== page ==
Contests on social media networks are pretty ubiquitous these days — and with good reason. Contests are a great way to build a social audience, expand your existing network of followers, namedrop your brand, and even direct people to your website. Despite that, the rules for running social media contests aren’t as easy or straightforward as you might think. There are tons of businesses out there that run social contests without ever reading the Terms of Service that they agreed to follow beforehand, which can result in unintentional violations… and even getting banned from the social network in question.
You don’t want to be one of those people! Luckily, running a profitable, legitimate contest on social media isn’t too hard, so long as you make sure you’re well-versed in the rules of your chosen network before you start building. To make this a little easier, we’ve complied a list of the current contest rules for the most popular social networks:
Contests on Facebook
All contests run on Facebook must be administered through either a Facebook Page or within a Facebook App. They cannot be run though or by a personal page — this includes asking users to share the contest on their own Timeline (or their friends’ Timelines) in order to be entered.
When running a contest on Facebook, make sure to include this important information:
- A release of Facebook by each entrant. This means each entrant must agree that they are providing their Facebook information to your company, and that it is your company — and not Facebook — that is responsible for that information once submitted through the contest.
- Acknowledgement that the contest is in no way sponsored, endorsed, administered by, or associated with Facebook as a company.
If you would like to read more about the guidelines for contests on Facebook, check out the full list of rules and regulations.
Contests on Twitter
When running a contest on Twitter, you can offer prizes to users for any of the following:
- Tweeting a particular update
- Following a particular user
- Posting updates with a specific hashtag
Be sure to lay out your contest rules and regulations to the entrants so that they’re aware of your company’s specific qualifications. You’ll also want to discourage entrants from posting the same Tweet repeatedly, or creating multiple accounts — these actions violate Twitter’s Terms of Service.
Twitter has some great advice on running contests and promotions on their website, so make sure to check it out.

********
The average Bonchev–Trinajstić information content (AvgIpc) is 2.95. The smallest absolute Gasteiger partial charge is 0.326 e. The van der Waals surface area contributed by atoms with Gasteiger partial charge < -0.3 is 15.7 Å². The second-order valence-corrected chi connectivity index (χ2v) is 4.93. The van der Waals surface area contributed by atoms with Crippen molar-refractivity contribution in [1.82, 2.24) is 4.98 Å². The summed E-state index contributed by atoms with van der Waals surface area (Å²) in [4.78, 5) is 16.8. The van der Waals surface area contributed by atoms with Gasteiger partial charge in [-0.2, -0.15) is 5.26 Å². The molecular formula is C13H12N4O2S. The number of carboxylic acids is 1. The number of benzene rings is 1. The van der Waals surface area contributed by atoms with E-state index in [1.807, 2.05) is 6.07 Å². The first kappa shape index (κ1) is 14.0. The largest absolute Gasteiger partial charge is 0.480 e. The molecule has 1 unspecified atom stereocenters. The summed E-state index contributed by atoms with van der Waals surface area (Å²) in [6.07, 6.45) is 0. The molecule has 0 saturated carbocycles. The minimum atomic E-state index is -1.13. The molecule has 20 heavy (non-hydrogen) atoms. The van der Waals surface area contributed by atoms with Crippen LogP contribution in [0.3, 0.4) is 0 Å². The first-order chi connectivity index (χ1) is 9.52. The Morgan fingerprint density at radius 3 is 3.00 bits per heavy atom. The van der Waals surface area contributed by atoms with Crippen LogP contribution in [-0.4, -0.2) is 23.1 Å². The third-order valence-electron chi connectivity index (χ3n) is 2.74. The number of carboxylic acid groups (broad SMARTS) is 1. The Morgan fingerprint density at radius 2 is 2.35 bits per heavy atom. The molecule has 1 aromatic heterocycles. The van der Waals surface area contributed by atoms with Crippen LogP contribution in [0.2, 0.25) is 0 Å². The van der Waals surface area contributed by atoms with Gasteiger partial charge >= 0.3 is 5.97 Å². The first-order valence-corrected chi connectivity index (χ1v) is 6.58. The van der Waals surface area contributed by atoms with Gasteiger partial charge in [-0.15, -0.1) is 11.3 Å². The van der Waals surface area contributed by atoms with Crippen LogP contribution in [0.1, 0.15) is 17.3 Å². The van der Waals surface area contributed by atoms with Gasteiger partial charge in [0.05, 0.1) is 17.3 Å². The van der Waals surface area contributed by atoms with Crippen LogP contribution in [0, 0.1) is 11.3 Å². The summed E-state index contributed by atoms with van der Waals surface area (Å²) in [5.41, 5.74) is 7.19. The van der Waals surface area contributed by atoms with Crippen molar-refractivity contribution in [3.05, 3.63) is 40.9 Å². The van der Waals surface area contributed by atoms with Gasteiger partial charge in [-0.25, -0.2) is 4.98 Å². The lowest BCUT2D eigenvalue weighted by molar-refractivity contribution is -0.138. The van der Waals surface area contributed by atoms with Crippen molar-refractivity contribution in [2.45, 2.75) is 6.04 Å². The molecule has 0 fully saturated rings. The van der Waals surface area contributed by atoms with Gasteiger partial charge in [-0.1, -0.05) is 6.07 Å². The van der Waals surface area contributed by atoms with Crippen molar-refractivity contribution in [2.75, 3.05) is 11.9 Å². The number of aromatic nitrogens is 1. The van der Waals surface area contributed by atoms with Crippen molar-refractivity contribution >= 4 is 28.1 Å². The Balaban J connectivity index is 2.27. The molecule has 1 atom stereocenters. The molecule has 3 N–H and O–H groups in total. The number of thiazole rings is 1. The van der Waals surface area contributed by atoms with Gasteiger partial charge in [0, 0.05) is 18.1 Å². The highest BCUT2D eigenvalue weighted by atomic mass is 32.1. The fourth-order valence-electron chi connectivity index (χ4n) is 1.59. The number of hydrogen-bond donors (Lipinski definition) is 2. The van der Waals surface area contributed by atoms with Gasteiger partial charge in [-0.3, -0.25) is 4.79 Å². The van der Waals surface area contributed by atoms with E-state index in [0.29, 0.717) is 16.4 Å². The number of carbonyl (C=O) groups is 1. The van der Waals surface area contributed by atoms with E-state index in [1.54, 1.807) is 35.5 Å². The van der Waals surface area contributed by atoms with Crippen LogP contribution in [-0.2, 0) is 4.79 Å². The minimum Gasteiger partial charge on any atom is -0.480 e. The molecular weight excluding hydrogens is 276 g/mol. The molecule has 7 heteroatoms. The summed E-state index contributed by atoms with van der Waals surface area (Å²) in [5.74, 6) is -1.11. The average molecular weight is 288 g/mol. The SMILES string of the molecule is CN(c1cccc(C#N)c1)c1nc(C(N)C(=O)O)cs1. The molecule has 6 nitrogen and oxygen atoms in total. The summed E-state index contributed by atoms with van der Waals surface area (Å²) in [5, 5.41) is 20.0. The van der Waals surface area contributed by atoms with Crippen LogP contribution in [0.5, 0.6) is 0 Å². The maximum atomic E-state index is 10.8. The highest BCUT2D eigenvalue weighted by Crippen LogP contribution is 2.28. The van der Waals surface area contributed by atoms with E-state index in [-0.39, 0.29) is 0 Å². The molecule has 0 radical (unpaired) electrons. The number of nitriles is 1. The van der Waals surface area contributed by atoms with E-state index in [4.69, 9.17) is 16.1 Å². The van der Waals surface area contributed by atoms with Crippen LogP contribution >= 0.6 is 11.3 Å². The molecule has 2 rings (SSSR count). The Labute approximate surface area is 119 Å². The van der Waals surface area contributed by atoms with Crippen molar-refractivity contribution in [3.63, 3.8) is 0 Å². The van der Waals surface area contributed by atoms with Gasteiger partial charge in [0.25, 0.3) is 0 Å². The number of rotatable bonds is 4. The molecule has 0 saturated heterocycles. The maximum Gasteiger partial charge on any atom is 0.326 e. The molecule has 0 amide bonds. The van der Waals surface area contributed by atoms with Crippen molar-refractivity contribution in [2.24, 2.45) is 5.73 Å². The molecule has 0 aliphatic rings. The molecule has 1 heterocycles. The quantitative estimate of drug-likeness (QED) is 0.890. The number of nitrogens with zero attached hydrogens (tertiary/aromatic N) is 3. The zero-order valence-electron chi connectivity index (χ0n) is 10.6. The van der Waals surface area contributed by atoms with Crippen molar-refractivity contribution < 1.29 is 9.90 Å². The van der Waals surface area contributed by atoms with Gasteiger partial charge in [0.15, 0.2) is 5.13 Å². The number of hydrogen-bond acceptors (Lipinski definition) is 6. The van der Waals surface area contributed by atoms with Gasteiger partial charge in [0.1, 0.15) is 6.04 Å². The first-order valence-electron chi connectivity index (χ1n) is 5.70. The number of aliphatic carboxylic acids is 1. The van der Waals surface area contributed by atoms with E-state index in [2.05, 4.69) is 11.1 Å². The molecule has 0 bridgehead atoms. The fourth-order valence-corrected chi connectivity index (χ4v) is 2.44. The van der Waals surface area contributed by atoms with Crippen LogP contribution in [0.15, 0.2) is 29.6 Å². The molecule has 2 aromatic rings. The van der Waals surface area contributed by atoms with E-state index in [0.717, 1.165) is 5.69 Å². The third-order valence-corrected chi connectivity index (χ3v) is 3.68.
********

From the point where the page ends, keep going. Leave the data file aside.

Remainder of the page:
Contests on Google+
This one was a bit of a surprise: Google+ does not allow for contests to be run directly on their network.
Yep, you read correctly! You can post a link on Google+ to the website where your contest is being run, and you can link to a pre-approved application running on Google+, but you can’t use Google+ itself for any contest requirements. This means you can’t ask users to +1 your page or post, add a page or user to their circles, or complete any other interaction that involves G+ in order for their entry to be valid. Specifically:
Do not run Promotions that offer potential rewards in exchange for +1ing content, following a user, adding a user to one’s circles, +mentioning a user (other than the contest creator or sponsor or an affiliate of the contest creator or sponsor), having other users enter the promotion, or voting in polls. Also, don’t run Promotions that encourage users to post unoriginal or repetitive content.
Contests have to be run separate from any Google product.
Contests on Pinterest
The first thing to remember about Pinterest is that the network is all about people discovering things that inspire them. The goal there is quality content over quantity, and they enforce it — be sure to check Pinterest’s branding guidelines before associating Pinterest in any way with your contest (or even promoting your Pinterest page).
Pinterest is similar to Google+ in that you can’t run a contest where a Pin, Board, Like, Follow, or comment represents an entry. This also includes asking people to vote on items using Likes or Pins. Asking users to take these actions in order to win something is considered spammy behavior by Pinterest.
Your best option for running a contest on Pinterest would be to, well, not run it on Pinterest. Instead, run it on a different provider (such as your website! Your Google ranking will thank you) and create a Pin that links to the contest. And always make sure to mention that Pinterest does not sponsor or endorse you or your contest.
If you would like to read more on the full contest rules and regulations and Pinterests branding guidelines click here.
Remember to always check the Terms of Service before running a contest on any social media network — by signing up as a user you’ve agreed to play by their rules, not yours. Most social networks have a separate section in their Terms of Service just for contests, so they’re usually easy to find.
Finally, remember that you’re also subject to the local laws and regulations regarding contests in your area, and behave accordingly.